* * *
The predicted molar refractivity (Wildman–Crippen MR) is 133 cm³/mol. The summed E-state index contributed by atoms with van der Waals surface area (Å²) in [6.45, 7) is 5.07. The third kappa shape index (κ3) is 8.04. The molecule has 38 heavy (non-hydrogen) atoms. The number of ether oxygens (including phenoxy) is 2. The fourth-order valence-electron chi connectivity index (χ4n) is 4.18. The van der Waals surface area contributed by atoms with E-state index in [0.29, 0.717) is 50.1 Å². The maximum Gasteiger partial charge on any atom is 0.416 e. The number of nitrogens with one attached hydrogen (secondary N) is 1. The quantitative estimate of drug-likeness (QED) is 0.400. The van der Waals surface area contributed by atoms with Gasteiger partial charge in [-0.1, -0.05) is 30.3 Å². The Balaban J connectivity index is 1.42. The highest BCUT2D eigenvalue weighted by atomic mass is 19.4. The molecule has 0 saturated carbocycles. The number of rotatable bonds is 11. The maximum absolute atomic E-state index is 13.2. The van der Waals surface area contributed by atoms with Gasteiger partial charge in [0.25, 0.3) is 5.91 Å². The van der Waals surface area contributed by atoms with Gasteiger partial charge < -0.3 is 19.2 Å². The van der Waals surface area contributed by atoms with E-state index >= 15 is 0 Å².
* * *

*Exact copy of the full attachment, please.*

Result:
The predicted molar refractivity (Wildman–Crippen MR) is 133 cm³/mol. The summed E-state index contributed by atoms with van der Waals surface area (Å²) in [6.45, 7) is 5.07. The third kappa shape index (κ3) is 8.04. The molecule has 38 heavy (non-hydrogen) atoms. The number of ether oxygens (including phenoxy) is 2. The fourth-order valence-electron chi connectivity index (χ4n) is 4.18. The van der Waals surface area contributed by atoms with E-state index in [0.29, 0.717) is 50.1 Å². The maximum Gasteiger partial charge on any atom is 0.416 e. The number of nitrogens with one attached hydrogen (secondary N) is 1. The quantitative estimate of drug-likeness (QED) is 0.400. The van der Waals surface area contributed by atoms with Gasteiger partial charge in [-0.1, -0.05) is 30.3 Å². The Balaban J connectivity index is 1.42. The highest BCUT2D eigenvalue weighted by atomic mass is 19.4. The molecule has 0 saturated carbocycles. The number of rotatable bonds is 11. The maximum absolute atomic E-state index is 13.2. The van der Waals surface area contributed by atoms with Gasteiger partial charge in [0.25, 0.3) is 5.91 Å². The van der Waals surface area contributed by atoms with Gasteiger partial charge < -0.3 is 19.2 Å². The van der Waals surface area contributed by atoms with E-state index >= 15 is 0 Å².